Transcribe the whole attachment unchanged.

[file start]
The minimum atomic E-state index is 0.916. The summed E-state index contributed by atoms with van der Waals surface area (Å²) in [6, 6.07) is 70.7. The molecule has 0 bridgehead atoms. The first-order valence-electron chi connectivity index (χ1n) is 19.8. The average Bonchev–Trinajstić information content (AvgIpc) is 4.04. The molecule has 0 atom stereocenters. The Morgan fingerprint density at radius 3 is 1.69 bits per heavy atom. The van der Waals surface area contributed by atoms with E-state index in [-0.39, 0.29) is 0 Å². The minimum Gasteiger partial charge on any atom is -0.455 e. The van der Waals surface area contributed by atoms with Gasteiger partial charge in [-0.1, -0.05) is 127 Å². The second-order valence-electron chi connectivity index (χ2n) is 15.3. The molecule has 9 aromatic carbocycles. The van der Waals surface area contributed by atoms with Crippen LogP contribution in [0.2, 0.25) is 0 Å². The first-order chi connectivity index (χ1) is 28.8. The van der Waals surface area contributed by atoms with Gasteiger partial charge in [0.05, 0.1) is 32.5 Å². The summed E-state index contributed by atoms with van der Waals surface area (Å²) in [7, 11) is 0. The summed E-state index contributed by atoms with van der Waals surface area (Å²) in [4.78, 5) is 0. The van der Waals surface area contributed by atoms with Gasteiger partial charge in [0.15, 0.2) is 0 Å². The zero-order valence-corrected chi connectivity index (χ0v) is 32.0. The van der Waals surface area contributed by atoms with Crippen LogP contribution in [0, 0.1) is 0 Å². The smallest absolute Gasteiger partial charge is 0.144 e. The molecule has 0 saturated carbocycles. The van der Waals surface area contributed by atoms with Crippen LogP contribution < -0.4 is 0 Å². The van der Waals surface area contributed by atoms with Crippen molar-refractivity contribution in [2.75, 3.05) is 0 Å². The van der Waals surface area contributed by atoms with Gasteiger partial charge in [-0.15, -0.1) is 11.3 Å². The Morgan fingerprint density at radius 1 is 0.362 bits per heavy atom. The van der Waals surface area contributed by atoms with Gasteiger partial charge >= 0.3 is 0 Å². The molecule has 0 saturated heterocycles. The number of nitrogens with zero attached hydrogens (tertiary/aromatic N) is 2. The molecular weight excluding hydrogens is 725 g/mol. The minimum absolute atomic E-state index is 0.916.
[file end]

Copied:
The minimum atomic E-state index is 0.916. The summed E-state index contributed by atoms with van der Waals surface area (Å²) in [6, 6.07) is 70.7. The molecule has 0 bridgehead atoms. The first-order valence-electron chi connectivity index (χ1n) is 19.8. The average Bonchev–Trinajstić information content (AvgIpc) is 4.04. The molecule has 0 atom stereocenters. The Morgan fingerprint density at radius 3 is 1.69 bits per heavy atom. The van der Waals surface area contributed by atoms with E-state index in [-0.39, 0.29) is 0 Å². The minimum Gasteiger partial charge on any atom is -0.455 e. The van der Waals surface area contributed by atoms with Gasteiger partial charge in [-0.1, -0.05) is 127 Å². The second-order valence-electron chi connectivity index (χ2n) is 15.3. The molecule has 9 aromatic carbocycles. The van der Waals surface area contributed by atoms with Crippen LogP contribution in [0.2, 0.25) is 0 Å². The first-order chi connectivity index (χ1) is 28.8. The van der Waals surface area contributed by atoms with Gasteiger partial charge in [0.05, 0.1) is 32.5 Å². The summed E-state index contributed by atoms with van der Waals surface area (Å²) in [7, 11) is 0. The summed E-state index contributed by atoms with van der Waals surface area (Å²) in [4.78, 5) is 0. The van der Waals surface area contributed by atoms with Gasteiger partial charge in [0.15, 0.2) is 0 Å². The zero-order valence-corrected chi connectivity index (χ0v) is 32.0. The van der Waals surface area contributed by atoms with Crippen LogP contribution in [0, 0.1) is 0 Å². The smallest absolute Gasteiger partial charge is 0.144 e. The molecule has 0 saturated carbocycles. The van der Waals surface area contributed by atoms with Crippen LogP contribution < -0.4 is 0 Å². The van der Waals surface area contributed by atoms with Crippen molar-refractivity contribution in [2.75, 3.05) is 0 Å². The van der Waals surface area contributed by atoms with Gasteiger partial charge in [-0.15, -0.1) is 11.3 Å². The Morgan fingerprint density at radius 1 is 0.362 bits per heavy atom. The van der Waals surface area contributed by atoms with Gasteiger partial charge >= 0.3 is 0 Å². The molecule has 0 saturated heterocycles. The number of nitrogens with zero attached hydrogens (tertiary/aromatic N) is 2. The molecular weight excluding hydrogens is 725 g/mol. The minimum absolute atomic E-state index is 0.916.